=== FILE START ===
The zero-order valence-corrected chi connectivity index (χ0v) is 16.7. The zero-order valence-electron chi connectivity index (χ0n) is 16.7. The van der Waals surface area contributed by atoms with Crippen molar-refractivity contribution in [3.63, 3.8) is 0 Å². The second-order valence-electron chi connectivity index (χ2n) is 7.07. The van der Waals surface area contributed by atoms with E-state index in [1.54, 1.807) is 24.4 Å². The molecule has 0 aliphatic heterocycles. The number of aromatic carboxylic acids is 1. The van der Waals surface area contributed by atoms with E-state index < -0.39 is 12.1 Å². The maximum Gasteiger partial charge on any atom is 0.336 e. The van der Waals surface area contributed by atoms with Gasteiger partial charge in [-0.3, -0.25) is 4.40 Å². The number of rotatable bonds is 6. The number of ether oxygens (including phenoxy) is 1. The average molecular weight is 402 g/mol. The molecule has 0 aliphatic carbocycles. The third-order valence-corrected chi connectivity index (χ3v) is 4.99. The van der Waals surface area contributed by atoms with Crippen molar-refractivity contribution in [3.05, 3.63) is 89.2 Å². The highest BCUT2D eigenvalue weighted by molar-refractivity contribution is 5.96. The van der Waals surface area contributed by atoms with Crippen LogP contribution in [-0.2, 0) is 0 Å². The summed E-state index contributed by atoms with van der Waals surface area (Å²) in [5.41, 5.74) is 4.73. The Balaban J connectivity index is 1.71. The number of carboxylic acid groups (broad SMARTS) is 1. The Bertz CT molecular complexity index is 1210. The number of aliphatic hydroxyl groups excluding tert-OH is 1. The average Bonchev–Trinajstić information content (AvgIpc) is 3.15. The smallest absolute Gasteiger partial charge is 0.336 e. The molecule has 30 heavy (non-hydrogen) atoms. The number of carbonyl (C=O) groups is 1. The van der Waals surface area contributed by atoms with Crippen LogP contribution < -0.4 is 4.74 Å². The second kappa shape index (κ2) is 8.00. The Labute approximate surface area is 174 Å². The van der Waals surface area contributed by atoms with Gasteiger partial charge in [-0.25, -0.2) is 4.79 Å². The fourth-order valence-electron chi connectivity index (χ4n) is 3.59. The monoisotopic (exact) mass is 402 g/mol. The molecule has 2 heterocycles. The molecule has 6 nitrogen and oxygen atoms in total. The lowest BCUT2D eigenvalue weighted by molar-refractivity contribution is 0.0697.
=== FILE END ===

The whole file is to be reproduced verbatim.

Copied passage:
The zero-order valence-corrected chi connectivity index (χ0v) is 16.7. The zero-order valence-electron chi connectivity index (χ0n) is 16.7. The van der Waals surface area contributed by atoms with Crippen molar-refractivity contribution in [3.63, 3.8) is 0 Å². The second-order valence-electron chi connectivity index (χ2n) is 7.07. The van der Waals surface area contributed by atoms with E-state index in [1.54, 1.807) is 24.4 Å². The molecule has 0 aliphatic heterocycles. The number of aromatic carboxylic acids is 1. The van der Waals surface area contributed by atoms with E-state index < -0.39 is 12.1 Å². The maximum Gasteiger partial charge on any atom is 0.336 e. The van der Waals surface area contributed by atoms with Gasteiger partial charge in [-0.3, -0.25) is 4.40 Å². The number of rotatable bonds is 6. The number of ether oxygens (including phenoxy) is 1. The average molecular weight is 402 g/mol. The molecule has 0 aliphatic carbocycles. The third-order valence-corrected chi connectivity index (χ3v) is 4.99. The van der Waals surface area contributed by atoms with Crippen molar-refractivity contribution in [3.05, 3.63) is 89.2 Å². The highest BCUT2D eigenvalue weighted by molar-refractivity contribution is 5.96. The van der Waals surface area contributed by atoms with Crippen LogP contribution in [-0.2, 0) is 0 Å². The summed E-state index contributed by atoms with van der Waals surface area (Å²) in [5.41, 5.74) is 4.73. The Balaban J connectivity index is 1.71. The number of carboxylic acid groups (broad SMARTS) is 1. The Bertz CT molecular complexity index is 1210. The number of aliphatic hydroxyl groups excluding tert-OH is 1. The average Bonchev–Trinajstić information content (AvgIpc) is 3.15. The smallest absolute Gasteiger partial charge is 0.336 e. The molecule has 30 heavy (non-hydrogen) atoms. The number of carbonyl (C=O) groups is 1. The van der Waals surface area contributed by atoms with Crippen LogP contribution < -0.4 is 4.74 Å². The second kappa shape index (κ2) is 8.00. The Labute approximate surface area is 174 Å². The van der Waals surface area contributed by atoms with Gasteiger partial charge in [-0.25, -0.2) is 4.79 Å². The fourth-order valence-electron chi connectivity index (χ4n) is 3.59. The monoisotopic (exact) mass is 402 g/mol. The molecule has 2 heterocycles. The molecule has 6 nitrogen and oxygen atoms in total. The lowest BCUT2D eigenvalue weighted by molar-refractivity contribution is 0.0697.